To start, fit the shirt on the two-by-two and measure from sleeve-end to sleeve-end. Mark and cut to length with a handsaw. This piece will be for the arms of the scarecrow. Lay out the shirt and the pants for the scarecrow and measure from the top of the collar to the bottom of the pant legs. This piece will be for the body of the scarecrow. Add 2” to the top. If your scarecrow is going to be living in your garden, add 15” to the measurement for the bottom of the stake and cut the bottom end to a point. If your scarecrow is just going to be leaning up against the side of your house, just add the measurement at the top and cut. Since our scarecrow will be living in the garden, we cut the bottom of the post to a point using a miter box.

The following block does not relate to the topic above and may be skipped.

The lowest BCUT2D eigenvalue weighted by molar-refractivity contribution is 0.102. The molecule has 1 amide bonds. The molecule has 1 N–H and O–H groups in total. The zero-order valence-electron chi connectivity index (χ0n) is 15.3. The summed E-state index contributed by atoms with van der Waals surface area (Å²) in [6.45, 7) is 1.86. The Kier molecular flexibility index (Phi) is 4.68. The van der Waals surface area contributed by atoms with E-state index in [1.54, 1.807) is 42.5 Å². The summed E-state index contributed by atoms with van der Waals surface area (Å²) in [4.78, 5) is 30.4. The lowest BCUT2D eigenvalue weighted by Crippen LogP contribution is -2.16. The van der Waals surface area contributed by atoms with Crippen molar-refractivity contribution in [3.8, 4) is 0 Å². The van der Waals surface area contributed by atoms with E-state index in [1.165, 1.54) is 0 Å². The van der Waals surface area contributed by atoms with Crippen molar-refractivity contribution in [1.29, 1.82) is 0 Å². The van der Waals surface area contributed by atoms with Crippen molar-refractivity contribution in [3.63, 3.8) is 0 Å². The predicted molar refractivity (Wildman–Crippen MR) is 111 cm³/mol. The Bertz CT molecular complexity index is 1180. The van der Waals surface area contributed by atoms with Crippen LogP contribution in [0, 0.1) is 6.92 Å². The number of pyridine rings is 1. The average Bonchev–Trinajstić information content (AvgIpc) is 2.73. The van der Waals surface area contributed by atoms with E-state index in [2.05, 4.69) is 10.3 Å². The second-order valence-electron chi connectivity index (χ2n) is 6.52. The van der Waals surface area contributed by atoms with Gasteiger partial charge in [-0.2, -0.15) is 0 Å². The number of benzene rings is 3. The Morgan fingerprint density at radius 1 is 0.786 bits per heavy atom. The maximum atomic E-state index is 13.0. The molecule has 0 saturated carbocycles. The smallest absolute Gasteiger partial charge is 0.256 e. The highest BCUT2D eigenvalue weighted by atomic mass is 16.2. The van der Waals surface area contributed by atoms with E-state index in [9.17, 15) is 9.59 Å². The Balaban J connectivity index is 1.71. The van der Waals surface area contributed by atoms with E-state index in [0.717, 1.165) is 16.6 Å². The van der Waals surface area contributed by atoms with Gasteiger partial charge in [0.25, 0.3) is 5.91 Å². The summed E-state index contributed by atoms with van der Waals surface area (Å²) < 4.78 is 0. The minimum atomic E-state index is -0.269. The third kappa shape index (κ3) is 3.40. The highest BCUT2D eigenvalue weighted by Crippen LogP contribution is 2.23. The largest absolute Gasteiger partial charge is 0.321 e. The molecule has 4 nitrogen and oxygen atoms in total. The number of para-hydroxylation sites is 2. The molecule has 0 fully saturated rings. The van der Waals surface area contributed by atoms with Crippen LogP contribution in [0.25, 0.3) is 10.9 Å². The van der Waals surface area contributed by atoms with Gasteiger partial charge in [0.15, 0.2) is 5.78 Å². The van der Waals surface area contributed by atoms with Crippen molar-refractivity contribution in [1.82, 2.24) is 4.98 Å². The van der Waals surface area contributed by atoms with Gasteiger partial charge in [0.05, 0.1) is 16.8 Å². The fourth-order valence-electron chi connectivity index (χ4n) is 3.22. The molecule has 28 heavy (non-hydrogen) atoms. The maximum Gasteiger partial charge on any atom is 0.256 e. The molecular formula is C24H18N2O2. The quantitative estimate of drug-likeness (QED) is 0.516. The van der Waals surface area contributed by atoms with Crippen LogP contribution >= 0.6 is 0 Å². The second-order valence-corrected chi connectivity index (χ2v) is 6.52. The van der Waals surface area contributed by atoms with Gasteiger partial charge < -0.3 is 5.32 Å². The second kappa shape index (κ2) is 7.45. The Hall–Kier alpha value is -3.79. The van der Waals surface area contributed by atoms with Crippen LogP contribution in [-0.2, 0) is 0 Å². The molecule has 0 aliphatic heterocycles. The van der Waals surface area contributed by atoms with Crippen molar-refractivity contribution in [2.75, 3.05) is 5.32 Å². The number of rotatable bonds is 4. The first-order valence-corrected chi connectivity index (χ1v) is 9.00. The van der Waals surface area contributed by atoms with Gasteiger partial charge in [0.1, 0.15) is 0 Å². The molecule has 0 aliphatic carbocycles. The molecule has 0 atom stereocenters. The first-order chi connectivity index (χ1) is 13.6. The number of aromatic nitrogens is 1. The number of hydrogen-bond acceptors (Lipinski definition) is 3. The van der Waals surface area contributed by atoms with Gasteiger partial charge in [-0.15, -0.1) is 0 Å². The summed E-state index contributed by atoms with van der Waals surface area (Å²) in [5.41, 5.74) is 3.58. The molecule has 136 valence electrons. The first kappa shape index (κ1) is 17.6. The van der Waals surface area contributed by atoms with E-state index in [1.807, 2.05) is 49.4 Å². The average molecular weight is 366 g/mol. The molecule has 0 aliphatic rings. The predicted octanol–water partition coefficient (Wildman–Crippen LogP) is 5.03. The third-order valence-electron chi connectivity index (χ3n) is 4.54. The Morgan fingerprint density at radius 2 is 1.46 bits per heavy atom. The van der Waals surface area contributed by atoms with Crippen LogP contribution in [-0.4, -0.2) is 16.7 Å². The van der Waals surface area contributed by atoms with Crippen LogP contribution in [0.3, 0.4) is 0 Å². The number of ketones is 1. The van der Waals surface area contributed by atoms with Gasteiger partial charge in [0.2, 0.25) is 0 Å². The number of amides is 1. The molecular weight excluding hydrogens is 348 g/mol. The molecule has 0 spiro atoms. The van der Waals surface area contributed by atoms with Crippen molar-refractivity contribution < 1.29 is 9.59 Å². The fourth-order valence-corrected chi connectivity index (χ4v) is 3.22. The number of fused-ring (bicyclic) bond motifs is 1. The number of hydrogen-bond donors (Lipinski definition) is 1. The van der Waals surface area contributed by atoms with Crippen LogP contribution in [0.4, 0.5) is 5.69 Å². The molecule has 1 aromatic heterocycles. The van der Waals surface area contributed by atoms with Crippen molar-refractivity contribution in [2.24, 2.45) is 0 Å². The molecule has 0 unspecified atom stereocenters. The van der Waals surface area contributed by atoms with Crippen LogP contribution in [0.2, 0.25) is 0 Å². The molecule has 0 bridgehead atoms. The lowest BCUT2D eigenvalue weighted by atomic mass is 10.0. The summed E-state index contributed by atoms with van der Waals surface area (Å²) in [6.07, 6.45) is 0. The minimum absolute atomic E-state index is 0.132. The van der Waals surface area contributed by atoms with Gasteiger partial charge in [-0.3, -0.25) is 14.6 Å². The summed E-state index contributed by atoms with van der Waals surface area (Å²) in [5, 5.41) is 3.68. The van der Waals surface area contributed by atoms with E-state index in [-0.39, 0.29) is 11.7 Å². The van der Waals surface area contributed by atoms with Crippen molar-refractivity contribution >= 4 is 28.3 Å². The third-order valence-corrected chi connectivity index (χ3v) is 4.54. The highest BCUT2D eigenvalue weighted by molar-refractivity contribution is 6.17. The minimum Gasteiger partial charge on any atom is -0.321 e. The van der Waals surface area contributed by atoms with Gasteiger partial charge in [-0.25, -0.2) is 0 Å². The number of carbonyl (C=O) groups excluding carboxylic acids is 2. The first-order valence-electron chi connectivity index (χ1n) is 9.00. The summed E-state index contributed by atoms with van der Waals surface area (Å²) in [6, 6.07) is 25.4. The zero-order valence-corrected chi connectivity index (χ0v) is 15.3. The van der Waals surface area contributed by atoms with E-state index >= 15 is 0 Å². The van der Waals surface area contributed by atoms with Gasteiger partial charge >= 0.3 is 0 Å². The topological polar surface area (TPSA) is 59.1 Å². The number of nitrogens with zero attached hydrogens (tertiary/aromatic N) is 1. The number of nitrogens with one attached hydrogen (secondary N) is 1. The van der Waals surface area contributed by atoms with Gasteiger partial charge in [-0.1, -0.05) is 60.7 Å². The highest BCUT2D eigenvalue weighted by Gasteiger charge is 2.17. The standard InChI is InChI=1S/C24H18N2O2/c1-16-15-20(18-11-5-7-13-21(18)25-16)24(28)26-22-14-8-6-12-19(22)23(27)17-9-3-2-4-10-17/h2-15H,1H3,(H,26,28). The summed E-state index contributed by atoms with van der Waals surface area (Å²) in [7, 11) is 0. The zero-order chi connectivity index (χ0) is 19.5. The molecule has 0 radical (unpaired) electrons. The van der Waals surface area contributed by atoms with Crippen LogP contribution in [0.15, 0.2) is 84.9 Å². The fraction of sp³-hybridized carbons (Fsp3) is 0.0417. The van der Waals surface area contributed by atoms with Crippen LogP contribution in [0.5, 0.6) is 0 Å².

Step 2: Secure crosspiece to vertical piece
I realized partway through this step that you can’t put on the shirt after the crosspiece and the vertical piece are attached, because that would be like trying to put on your clothes in the morning with your arms fully extended out from your body. (Not easy.)
So, first, slide the shirt sleeves onto the crosspiece. Then, position the crosspiece 10” down from the vertical piece. Secure with 3” nails or screws.
Step 3: Stuff the scarecrow's pant legs
Tie the bottoms of each pant leg together with some jute, then stuff each leg with straw up to the top of the leg (but not past the crotch). For people who have about as much farm knowledge as I do, here’s a heads up: hay is messy and pretty dirty. This is definitely a project to do in the garage or outside. I recommend wearing work gloves to make the experience more enjoyable and a mask if you’re susceptible to allergies.
Step 4: Dress frame
Cut a hole in the crotch of the pants and slide them over the vertical post of the frame. Button the shirt and tuck it into the pants.